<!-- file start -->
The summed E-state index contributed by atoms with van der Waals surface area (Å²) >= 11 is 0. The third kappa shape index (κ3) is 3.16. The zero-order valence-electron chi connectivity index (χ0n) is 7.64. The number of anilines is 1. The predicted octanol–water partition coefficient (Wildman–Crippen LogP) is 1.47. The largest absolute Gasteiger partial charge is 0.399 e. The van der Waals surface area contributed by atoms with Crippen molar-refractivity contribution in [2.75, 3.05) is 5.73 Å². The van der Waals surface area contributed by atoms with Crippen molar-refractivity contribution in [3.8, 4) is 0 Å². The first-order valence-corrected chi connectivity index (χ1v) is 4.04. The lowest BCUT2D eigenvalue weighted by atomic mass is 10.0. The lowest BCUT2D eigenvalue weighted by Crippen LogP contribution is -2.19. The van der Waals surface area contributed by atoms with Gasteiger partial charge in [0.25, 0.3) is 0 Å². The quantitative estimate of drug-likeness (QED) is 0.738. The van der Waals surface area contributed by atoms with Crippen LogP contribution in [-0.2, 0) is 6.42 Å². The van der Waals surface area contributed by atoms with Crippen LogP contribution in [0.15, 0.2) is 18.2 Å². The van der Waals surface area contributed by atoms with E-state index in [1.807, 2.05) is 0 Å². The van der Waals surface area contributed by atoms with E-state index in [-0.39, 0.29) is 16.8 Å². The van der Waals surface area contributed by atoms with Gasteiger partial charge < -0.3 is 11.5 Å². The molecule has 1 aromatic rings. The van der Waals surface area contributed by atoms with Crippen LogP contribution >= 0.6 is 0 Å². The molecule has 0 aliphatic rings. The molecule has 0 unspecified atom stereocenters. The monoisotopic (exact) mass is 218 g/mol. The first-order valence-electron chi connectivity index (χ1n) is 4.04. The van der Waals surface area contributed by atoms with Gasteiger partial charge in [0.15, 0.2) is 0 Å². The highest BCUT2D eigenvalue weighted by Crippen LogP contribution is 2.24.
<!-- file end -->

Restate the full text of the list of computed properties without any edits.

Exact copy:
The summed E-state index contributed by atoms with van der Waals surface area (Å²) >= 11 is 0. The third kappa shape index (κ3) is 3.16. The zero-order valence-electron chi connectivity index (χ0n) is 7.64. The number of anilines is 1. The predicted octanol–water partition coefficient (Wildman–Crippen LogP) is 1.47. The largest absolute Gasteiger partial charge is 0.399 e. The van der Waals surface area contributed by atoms with Crippen molar-refractivity contribution in [2.75, 3.05) is 5.73 Å². The van der Waals surface area contributed by atoms with Crippen molar-refractivity contribution in [3.8, 4) is 0 Å². The first-order valence-corrected chi connectivity index (χ1v) is 4.04. The lowest BCUT2D eigenvalue weighted by atomic mass is 10.0. The lowest BCUT2D eigenvalue weighted by Crippen LogP contribution is -2.19. The van der Waals surface area contributed by atoms with Gasteiger partial charge in [0.25, 0.3) is 0 Å². The quantitative estimate of drug-likeness (QED) is 0.738. The van der Waals surface area contributed by atoms with Crippen LogP contribution in [-0.2, 0) is 6.42 Å². The van der Waals surface area contributed by atoms with Crippen LogP contribution in [0.15, 0.2) is 18.2 Å². The van der Waals surface area contributed by atoms with E-state index in [1.807, 2.05) is 0 Å². The van der Waals surface area contributed by atoms with E-state index in [-0.39, 0.29) is 16.8 Å². The van der Waals surface area contributed by atoms with Gasteiger partial charge < -0.3 is 11.5 Å². The molecule has 1 aromatic rings. The van der Waals surface area contributed by atoms with Crippen LogP contribution >= 0.6 is 0 Å². The molecule has 0 aliphatic rings. The molecule has 0 unspecified atom stereocenters. The monoisotopic (exact) mass is 218 g/mol. The first-order valence-electron chi connectivity index (χ1n) is 4.04. The van der Waals surface area contributed by atoms with Gasteiger partial charge in [0.15, 0.2) is 0 Å². The highest BCUT2D eigenvalue weighted by Crippen LogP contribution is 2.24.